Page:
According to a Sacramento lobbyist, who spoke on condition of anonymity, spoke with Assemblyman Frazier’s staff on why this bill was moving forward. The lobbyist was told that the Assemblyman had a beef with a certain individual in his district and was targeting that individual for the failure of one of his bills which he is now taking personally.
“After the failure of the bill, Frazier has since made threats, but that apparently is his known tactic when he does not get what he wants,” said the lobbyist. “The buzz around the capital is that non-profits are against this bill and calling it petty and punitive. It’s sad, rather than doing the right thing, the assemblyman is simply creating a lot of negative energy based on vendettas and instead should simply just let things go.”
Lisa McBride, founder and executive director of the Special Kids Foundation, says she was shocked and disappointed Assemblyman Frazier has brought this bill forward after he was once a huge champion for the non-profit.
“Why on earth would any person with an ounce of compassion, or empathy try to make our quest to support the families in our community who are challenged like we are more cumbersome, more challenging, and frankly, more work?” explained McBride. “This is disgusting. We are also paying members of Cal Nonprofits, and are grateful that they understand this bill and have the insight to speak out in support of us, as to the honest intent we all share to do good in our community for those who need a hand. What a bitter disappointment, it’s just so how disillusioning.”
David Miller, a republican challenging Frazier for his assembly seat this fall, said off the top of the head, he can think of several non-profits in Contra Costa and Solano Counties who would be vehemently opposed to the bill. He noted that government should be making it easier for non-profits to serve the public, not create more burdens.
“I am confident that all non-profit organizations in general, are working in the public’s behalf. It is in the best interest of the Legislature to not try to legislate non-profits, both large and small, because of the constant and selfless good work they do,” said Miller. “One can only surmise, and I really hope I’m wrong, now that Assemblyman Frazier who regrettably is divorcing his wife, isn’t just doing this to simplify ways of keep tabs on how his wife administers their family non-profit, which doesn’t deserve this kind of state scrutiny, and I can think of literally hundreds of others that don’t either.”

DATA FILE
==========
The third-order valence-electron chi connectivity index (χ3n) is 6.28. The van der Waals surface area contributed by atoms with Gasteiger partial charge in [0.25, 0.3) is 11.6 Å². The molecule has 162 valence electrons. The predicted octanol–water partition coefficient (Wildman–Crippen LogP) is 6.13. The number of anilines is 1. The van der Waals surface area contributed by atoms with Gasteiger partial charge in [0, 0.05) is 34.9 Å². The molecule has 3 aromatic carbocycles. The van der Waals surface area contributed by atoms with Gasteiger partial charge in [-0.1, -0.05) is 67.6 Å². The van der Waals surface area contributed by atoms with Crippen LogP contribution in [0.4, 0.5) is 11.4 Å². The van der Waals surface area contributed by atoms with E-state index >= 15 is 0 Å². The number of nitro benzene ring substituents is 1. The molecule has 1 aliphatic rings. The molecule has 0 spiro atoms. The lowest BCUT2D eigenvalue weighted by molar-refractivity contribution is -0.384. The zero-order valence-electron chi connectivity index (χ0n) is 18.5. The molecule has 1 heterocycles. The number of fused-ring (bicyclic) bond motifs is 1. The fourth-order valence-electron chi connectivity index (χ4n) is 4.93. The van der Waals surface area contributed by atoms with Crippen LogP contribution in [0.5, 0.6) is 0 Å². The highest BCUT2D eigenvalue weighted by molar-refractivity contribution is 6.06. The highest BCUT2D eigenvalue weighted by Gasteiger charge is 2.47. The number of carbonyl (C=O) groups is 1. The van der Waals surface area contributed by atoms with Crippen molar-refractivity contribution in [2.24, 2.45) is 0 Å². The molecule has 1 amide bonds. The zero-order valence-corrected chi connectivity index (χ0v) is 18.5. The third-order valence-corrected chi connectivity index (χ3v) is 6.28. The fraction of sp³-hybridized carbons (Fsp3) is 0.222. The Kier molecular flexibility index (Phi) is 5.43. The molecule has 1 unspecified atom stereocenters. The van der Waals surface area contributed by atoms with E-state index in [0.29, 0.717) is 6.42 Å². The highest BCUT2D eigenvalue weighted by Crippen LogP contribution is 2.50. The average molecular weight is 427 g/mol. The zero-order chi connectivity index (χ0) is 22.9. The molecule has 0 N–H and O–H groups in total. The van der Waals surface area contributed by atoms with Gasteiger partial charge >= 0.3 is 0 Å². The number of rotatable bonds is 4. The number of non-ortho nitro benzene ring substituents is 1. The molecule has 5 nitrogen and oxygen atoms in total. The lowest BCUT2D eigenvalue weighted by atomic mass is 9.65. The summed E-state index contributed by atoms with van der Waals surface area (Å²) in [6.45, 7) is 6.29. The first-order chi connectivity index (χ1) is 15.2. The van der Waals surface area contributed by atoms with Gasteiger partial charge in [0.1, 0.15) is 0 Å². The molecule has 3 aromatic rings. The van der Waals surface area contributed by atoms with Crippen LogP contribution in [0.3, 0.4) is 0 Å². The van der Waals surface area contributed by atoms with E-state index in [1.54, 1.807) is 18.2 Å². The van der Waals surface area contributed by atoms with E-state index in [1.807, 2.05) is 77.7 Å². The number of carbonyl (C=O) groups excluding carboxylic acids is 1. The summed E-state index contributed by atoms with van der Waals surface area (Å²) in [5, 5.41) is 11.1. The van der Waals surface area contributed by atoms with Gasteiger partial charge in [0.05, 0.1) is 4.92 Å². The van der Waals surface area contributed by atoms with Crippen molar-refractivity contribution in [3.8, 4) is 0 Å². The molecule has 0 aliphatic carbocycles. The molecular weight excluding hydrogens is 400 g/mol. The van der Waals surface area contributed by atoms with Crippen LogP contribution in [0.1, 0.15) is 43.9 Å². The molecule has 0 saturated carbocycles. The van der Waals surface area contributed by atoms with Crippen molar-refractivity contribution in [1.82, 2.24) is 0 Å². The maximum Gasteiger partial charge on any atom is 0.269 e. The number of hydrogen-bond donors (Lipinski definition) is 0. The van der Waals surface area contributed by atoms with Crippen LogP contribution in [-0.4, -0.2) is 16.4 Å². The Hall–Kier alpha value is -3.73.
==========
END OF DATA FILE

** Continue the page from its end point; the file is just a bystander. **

At this time, its unclear if Assembly Speaker Anthony Rendon supports or opposes the bill, however, prior to his election in the State Assembly in 2012, Rendon led Plaza de la Raza Child Development Services, Inc., a nonprofit provider of comprehensive child development and social and medical services to over 2,300 children and families offered through thirty-five child development centers located throughout Los Angeles County. Before working at Plaza, Rendon served as the Interim Executive Director of the California League of Conservation Voters from 2008 to 2009.
Here is a look at the AB 2855
Section 17510.86 is added to the Business and Professions Code, to read:
(a) An Internet Web site produced by, or on behalf of, a charity that operates, or engages in the solicitation for charitable purposes of funds or other property, in this state shall comply with both of the following:
(1) The Internet Web site shall contain a financial disclosures Internet Web page, which shall include both of the following:
No reimbursement is required by this act pursuant to Section 6 of Article XIII B of the California Constitution because the only costs that may be incurred by a local agency or school district will be incurred because this act creates a new crime or infraction, eliminates a crime or infraction, or changes the penalty for a crime or infraction, within the meaning of Section 17556 of the Government Code, or changes the definition of a crime within the meaning of Section 6 of Article XIII B of the California Constitution.